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Book Reviews

Handbook of Depression, 3rd ed

This work may not be copied, distributed, displayed, published, reproduced, transmitted, modified, posted, sold, licensed, or used for commercial purposes. By downloading this file, you are agreeing to the publisher’s Terms & Conditions.

edited by Ian H. Gotlib, PhD, and Constance L. Hammen, PhD. Guilford Press, New York, NY, 2014, 642 pages, $85.00 (trade cloth).

This is the third edition of a book previously published in 2000 and 2009. The editors, recognized leaders in the field, have assembled a variety of experts to present a comprehensive and up-to-date overview of what is known about depression. Most of the work cited comes from the last 2 decades and includes references from 2014, the year of publication. Each chapter is free-standing and can be read independently and profitably on its own, thus entailing repetition of some of the material from one chapter to another.

Anyone spending time with the volume, part or all of its 597 pages of text, will come away enriched by a deeper appreciation of what is known scientifically about depression, and equally what is unknown, uncertain, and unsettled. There is very little theorizing or speculation, and this is acknowledged when it is done.

Although treatment is covered, this is very much a descriptive rather than prescriptive work. It documents the scientific basis of what is known about depression. For how-to instructions in actual therapy, one needs other sources. Obviously, with such a wealth of information, it is not possible to list, let alone summarize, the material in a short review. But it may be instructive and stimulating to quote or cite parts that made an impression on this reviewer.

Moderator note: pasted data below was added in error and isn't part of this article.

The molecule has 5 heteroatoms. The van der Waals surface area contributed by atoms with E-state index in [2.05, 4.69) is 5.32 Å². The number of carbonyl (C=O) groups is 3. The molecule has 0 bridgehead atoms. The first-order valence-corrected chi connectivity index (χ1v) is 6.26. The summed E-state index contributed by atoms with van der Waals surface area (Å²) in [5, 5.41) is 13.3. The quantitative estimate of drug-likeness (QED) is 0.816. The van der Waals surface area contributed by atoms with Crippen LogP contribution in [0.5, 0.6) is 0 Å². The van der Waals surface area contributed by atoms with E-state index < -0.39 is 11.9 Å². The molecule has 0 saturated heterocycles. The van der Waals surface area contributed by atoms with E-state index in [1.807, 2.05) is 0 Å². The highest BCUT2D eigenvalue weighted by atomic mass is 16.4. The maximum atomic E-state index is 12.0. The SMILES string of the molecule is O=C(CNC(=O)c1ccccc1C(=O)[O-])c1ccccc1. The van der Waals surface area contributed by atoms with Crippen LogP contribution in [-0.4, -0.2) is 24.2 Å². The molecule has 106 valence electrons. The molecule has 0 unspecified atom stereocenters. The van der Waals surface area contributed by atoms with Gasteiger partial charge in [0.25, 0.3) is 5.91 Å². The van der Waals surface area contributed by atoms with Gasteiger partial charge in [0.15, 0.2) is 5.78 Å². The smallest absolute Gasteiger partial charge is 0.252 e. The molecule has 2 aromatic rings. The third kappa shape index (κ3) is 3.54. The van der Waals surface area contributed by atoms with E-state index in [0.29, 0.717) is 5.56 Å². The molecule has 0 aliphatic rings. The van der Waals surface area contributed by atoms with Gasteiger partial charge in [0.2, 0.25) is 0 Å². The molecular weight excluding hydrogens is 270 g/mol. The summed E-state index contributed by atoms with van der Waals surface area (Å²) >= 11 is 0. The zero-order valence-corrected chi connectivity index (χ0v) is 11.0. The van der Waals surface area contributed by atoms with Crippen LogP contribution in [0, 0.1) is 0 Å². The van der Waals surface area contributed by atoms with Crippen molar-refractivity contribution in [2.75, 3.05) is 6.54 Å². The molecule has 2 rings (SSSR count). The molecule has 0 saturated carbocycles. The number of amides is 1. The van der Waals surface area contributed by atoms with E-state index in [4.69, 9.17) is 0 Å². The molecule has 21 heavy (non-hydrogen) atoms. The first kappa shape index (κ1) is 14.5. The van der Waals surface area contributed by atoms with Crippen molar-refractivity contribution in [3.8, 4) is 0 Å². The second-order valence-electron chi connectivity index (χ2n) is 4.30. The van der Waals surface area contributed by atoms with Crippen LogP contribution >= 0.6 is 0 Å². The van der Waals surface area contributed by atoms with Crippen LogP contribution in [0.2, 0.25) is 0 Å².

In chapter 3 on methodological issues, the authors recall a reference in the first edition of the book to an old Oldsmobile television commercial as “not your father’s Oldsmobile.” They explain as follows:

Contemporary research on depression is no longer our father’s Oldsmobile. That car was cheaper and easy to service but not all that reliable. New cars are more expensive to buy and to operate and much more complicated and difficult to service. Yet the ride is better and more reliable, and we are more assured of getting to our destination. It is time to trade up (p 60).

In considering the course of depression, the writers touched on some issues created by the changes introduced in DSM-5 regarding the old categories of major depressive disorder and dysthymia (p 68).

For cases of comorbid depression and anxiety, the precipitant was most likely to be both a severe loss event and a severe danger event (p 92).

Omnibus analyses of 19 laboratory studies found that persons with MDD were characterized by reduced emotional reactivity to both positively and negatively valenced stimuli relative to healthy persons, with the reduction larger for positive stimuli (p 105).

Related to this are the constructs of “emotional inertia” and “psychological inflexibility” (p 106).

Pain and disability may be stronger risk factors for depression than is medical illness per se (p 123).